Healthiest Spanish Custom: Why you need to Siesta
by Kimberly on Tuesday, July 19, 2011
Did you know that the 11th of July was the holiday of the Patron Saint of the famous Spanish Siesta Custom? San Benito de Nursia, also known as San Benito Abad, is the Patron Saint of Europe and also the Saint who established the "6th hour" as the one dedicated to resting and napping.
It is said that San Benito taught the monks to make clocks that counted the hours. His rules established specific times for their obligations including eating, praying, ceremonies, etc. The 6th hour was marked by the Benedictine Rule as the hour of rest, a time now immortalized as nap time or the hour of the siesta.
So this Spanish holiday is not very well known, but the idea of the Spanish siesta has been gaining momentum for some time now. Every year more and more studies show that siestas are just plain good for you.
In the US, the unofficial National Napping Day is celebrated in March and was started in 1999 by William Anthony, Ph.D. from Boston University. His goal is to promote napping as a healthy habit and explained that they chose March 14th because it coincides with daylight savings time, meaning that people are more susceptible to napping since they lose an hour of sleep. He explained that the "goal is to encourage folks to take a nap wherever they may be, at home, at the workplace, or on vacation, and to make it a regular part of their healthy lifestyle. It is a day when nappers all over the country need to lie down and be counted."
Naps have been reported as being in widespread us by NBA players and many historians say that Winston Churchill was devoted to taking power naps. He once said:
"You must sleep sometime between lunch and dinner, and no half-way measures. Take off your clothes and get into bed. That's what I always do. Don't think you will be doing less work because you sleep during the day. That's a foolish notion held by people who have no imagination. You will be able to accomplish more. You get two days in one -- well, at least one and a half, I'm sure. When the war started, I had to sleep during the day because that was the only way I could cope with my responsibilities."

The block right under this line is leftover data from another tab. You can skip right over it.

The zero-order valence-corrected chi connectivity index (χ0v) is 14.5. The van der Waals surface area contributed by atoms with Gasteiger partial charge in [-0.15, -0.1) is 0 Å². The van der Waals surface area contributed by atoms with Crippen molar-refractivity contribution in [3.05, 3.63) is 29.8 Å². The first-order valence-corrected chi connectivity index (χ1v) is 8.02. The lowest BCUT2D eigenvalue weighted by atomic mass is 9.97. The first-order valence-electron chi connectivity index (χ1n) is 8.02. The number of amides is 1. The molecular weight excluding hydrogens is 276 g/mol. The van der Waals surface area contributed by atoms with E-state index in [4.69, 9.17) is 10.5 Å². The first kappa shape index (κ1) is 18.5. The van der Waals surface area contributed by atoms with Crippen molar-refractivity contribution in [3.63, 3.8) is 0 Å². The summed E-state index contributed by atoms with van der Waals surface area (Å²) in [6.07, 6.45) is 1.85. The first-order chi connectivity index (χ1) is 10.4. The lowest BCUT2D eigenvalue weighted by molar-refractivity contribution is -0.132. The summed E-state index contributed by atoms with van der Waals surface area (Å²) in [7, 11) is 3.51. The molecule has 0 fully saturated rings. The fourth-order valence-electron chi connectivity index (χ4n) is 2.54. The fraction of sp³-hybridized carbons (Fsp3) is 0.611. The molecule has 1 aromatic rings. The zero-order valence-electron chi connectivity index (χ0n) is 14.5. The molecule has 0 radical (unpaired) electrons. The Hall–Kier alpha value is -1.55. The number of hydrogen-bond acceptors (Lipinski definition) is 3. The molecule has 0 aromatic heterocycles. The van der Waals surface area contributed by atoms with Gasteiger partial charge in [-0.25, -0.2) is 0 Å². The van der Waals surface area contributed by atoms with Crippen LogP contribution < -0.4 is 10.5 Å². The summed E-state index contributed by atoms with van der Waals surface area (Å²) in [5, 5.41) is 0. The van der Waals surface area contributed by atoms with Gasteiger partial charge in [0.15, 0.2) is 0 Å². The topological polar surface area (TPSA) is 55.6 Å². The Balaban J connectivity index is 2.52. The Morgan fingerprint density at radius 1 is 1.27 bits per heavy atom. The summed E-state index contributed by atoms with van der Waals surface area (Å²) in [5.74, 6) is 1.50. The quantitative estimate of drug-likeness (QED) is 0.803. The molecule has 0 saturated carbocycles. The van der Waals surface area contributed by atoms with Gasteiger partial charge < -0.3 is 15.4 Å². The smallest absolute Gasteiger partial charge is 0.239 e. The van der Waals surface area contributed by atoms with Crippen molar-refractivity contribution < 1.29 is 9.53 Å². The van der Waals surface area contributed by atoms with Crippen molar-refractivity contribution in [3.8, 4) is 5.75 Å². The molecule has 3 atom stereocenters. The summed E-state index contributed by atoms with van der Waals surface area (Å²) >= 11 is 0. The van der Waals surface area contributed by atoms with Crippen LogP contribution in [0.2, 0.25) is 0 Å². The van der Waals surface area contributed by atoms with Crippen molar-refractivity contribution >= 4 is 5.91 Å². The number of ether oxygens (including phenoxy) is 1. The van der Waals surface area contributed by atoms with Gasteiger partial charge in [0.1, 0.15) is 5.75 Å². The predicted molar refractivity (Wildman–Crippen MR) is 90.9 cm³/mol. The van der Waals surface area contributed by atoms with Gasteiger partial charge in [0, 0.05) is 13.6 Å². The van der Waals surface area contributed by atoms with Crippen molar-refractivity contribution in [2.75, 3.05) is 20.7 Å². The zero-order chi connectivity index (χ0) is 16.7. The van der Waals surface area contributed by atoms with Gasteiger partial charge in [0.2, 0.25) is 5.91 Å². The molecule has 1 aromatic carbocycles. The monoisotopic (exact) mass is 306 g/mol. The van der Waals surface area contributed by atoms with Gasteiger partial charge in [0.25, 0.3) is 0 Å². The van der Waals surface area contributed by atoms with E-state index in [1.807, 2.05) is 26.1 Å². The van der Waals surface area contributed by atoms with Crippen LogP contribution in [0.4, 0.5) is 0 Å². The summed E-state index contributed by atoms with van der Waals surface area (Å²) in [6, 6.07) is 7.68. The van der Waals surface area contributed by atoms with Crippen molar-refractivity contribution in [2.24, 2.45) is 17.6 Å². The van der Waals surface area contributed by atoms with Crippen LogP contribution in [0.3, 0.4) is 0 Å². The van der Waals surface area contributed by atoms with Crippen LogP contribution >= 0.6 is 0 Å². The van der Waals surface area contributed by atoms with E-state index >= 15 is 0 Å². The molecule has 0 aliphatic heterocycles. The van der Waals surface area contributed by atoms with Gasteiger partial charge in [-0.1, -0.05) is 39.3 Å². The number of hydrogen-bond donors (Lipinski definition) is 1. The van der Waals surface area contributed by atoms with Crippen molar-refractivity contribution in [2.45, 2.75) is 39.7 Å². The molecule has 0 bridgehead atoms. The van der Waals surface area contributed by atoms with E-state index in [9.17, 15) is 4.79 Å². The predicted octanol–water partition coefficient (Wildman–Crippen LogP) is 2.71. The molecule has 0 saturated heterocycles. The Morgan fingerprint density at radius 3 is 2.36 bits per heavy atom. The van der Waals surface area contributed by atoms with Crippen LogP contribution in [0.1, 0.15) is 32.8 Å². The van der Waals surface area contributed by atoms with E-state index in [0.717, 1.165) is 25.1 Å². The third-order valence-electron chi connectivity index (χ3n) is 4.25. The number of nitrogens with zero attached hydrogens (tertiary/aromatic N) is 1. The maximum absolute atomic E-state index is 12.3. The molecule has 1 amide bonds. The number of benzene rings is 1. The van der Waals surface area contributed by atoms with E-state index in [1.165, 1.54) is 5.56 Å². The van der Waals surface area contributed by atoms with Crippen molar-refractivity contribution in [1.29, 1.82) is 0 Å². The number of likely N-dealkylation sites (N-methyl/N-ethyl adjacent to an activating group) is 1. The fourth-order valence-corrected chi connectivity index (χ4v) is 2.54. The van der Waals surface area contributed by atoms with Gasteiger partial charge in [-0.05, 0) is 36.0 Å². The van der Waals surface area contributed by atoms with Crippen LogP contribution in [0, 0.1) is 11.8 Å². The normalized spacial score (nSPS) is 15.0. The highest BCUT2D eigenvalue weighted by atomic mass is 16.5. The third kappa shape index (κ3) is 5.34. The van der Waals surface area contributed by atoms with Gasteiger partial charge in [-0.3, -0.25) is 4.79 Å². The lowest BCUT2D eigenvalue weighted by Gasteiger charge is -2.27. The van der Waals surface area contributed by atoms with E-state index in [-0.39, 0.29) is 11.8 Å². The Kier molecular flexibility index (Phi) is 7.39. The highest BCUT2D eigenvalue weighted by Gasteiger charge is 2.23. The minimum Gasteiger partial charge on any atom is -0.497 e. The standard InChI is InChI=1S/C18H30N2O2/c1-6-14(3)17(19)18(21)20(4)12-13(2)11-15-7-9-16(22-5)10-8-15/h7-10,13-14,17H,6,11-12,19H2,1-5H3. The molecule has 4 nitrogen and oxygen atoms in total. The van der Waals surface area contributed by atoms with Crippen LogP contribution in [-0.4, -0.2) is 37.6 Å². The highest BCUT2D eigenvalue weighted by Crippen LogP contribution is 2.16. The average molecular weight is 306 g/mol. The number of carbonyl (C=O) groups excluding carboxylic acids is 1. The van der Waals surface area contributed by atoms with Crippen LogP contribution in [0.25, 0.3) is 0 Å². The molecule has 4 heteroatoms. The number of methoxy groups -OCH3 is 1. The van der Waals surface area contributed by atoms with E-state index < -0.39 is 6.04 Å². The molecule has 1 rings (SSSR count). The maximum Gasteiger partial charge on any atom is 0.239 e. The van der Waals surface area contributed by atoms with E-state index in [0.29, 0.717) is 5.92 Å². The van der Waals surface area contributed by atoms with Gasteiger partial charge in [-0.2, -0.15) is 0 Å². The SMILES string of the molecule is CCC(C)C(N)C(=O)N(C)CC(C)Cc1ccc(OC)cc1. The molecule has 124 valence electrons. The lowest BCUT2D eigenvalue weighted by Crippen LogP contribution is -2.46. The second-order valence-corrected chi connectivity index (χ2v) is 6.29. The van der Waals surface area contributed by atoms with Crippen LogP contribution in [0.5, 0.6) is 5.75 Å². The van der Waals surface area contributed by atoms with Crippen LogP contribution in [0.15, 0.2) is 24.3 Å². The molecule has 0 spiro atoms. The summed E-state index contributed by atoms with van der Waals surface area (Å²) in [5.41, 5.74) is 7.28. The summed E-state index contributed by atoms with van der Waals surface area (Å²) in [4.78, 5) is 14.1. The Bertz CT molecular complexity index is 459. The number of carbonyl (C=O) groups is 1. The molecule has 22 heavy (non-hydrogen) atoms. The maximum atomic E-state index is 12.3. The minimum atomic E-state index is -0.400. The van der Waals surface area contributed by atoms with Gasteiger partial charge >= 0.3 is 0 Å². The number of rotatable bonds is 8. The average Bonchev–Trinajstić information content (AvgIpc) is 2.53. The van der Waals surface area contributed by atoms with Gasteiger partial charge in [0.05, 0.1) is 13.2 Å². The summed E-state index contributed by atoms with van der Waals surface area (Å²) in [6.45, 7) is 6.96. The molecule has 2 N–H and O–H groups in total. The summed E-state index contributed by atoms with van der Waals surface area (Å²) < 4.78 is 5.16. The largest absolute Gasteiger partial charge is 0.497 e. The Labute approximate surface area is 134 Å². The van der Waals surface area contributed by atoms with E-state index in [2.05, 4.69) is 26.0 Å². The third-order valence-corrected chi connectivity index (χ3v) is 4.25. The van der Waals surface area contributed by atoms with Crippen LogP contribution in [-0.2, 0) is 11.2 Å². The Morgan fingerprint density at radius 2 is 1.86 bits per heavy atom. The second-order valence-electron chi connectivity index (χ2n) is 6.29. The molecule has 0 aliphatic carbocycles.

Even NASA investigators have proved that astronauts benefit greatly from taking short naps after an intense morning of work. According to the study, 26 minutes was the perfect length of time for a nap. But in general, your nap should aim to be between 20-30 minutes to recuperate strength and improve concentration and alertness.
US flight controllers are also studying the idea of implementing obligatory naps to avoid falling asleep while on duty. Experts believe that this will improve alertness and safety because controllers often maintain grueling work schedules that involve sitting in dark rooms at night waiting for pilots to call.
Sleep experts say that "controlled napping" may be the best solution for controllers to stay alert while directing aircraft. One expert, Gregory Belenky, explained that giving people 8 hours off in between shifts "isn´t going to do it. It might give them the opportunity to sleep, but they are physiologically unable to sleep."
Apart from all this, siestas are healthy!
Naps improve your digestion by relaxing your bowel muscles.
It is great for your heart! Siestas are recommended for those with hypertension, diabetes, heart problems, anxiety and stress. According to 2007 study by Nasaka A. and Oikonomou E, those who occasionally napped reduced their risk of coronary mortality by 12 percent. Those who habitually took naps reduced this risk by a staggering 37% . Combine your siesta with the traditional Mediterranean diet to really make sure you have healthy heart!
One thing is conclusive among all the studies: Naps should be short. Some say between 15-20 minutes, others say the magic number is 26. One this is agreed on, naps should not be longer than 30 minutes. Long naps can alter your sleep cycles, cause you to enter into rapid eye movement and therefore provoke more tiredness, and cause insomnia at night.
Most stores in Spain still close at midday to give employees time to go home, eat properly and rest or nap before returning for the evening. Come study in Spain and live the Spanish siesta!